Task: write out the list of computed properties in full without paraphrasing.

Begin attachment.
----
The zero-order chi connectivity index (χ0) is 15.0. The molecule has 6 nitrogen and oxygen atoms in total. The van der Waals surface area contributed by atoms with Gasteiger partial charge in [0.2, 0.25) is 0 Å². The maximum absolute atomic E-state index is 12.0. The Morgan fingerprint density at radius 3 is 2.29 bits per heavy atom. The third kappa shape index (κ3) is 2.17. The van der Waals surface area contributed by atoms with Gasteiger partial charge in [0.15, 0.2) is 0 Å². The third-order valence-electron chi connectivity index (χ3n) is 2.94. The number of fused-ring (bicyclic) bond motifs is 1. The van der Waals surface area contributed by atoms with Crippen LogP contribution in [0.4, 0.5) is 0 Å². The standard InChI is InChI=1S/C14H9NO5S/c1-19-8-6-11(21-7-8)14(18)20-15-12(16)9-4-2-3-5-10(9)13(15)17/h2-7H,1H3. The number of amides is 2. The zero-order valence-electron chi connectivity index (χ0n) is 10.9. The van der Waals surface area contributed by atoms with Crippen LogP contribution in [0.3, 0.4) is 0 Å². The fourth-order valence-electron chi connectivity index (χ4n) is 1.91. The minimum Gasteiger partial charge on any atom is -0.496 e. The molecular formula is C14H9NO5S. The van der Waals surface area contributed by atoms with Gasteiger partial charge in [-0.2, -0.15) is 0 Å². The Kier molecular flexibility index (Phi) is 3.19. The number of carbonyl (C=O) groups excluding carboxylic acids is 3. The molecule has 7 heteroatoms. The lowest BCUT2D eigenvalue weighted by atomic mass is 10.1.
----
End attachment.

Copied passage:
The zero-order chi connectivity index (χ0) is 15.0. The molecule has 6 nitrogen and oxygen atoms in total. The van der Waals surface area contributed by atoms with Gasteiger partial charge in [0.2, 0.25) is 0 Å². The maximum absolute atomic E-state index is 12.0. The Morgan fingerprint density at radius 3 is 2.29 bits per heavy atom. The third kappa shape index (κ3) is 2.17. The van der Waals surface area contributed by atoms with Gasteiger partial charge in [0.15, 0.2) is 0 Å². The third-order valence-electron chi connectivity index (χ3n) is 2.94. The number of fused-ring (bicyclic) bond motifs is 1. The van der Waals surface area contributed by atoms with Crippen LogP contribution in [0.4, 0.5) is 0 Å². The standard InChI is InChI=1S/C14H9NO5S/c1-19-8-6-11(21-7-8)14(18)20-15-12(16)9-4-2-3-5-10(9)13(15)17/h2-7H,1H3. The number of amides is 2. The zero-order valence-electron chi connectivity index (χ0n) is 10.9. The van der Waals surface area contributed by atoms with Crippen LogP contribution in [0.3, 0.4) is 0 Å². The fourth-order valence-electron chi connectivity index (χ4n) is 1.91. The minimum Gasteiger partial charge on any atom is -0.496 e. The molecular formula is C14H9NO5S. The van der Waals surface area contributed by atoms with Gasteiger partial charge in [-0.2, -0.15) is 0 Å². The Kier molecular flexibility index (Phi) is 3.19. The number of carbonyl (C=O) groups excluding carboxylic acids is 3. The molecule has 7 heteroatoms. The lowest BCUT2D eigenvalue weighted by atomic mass is 10.1.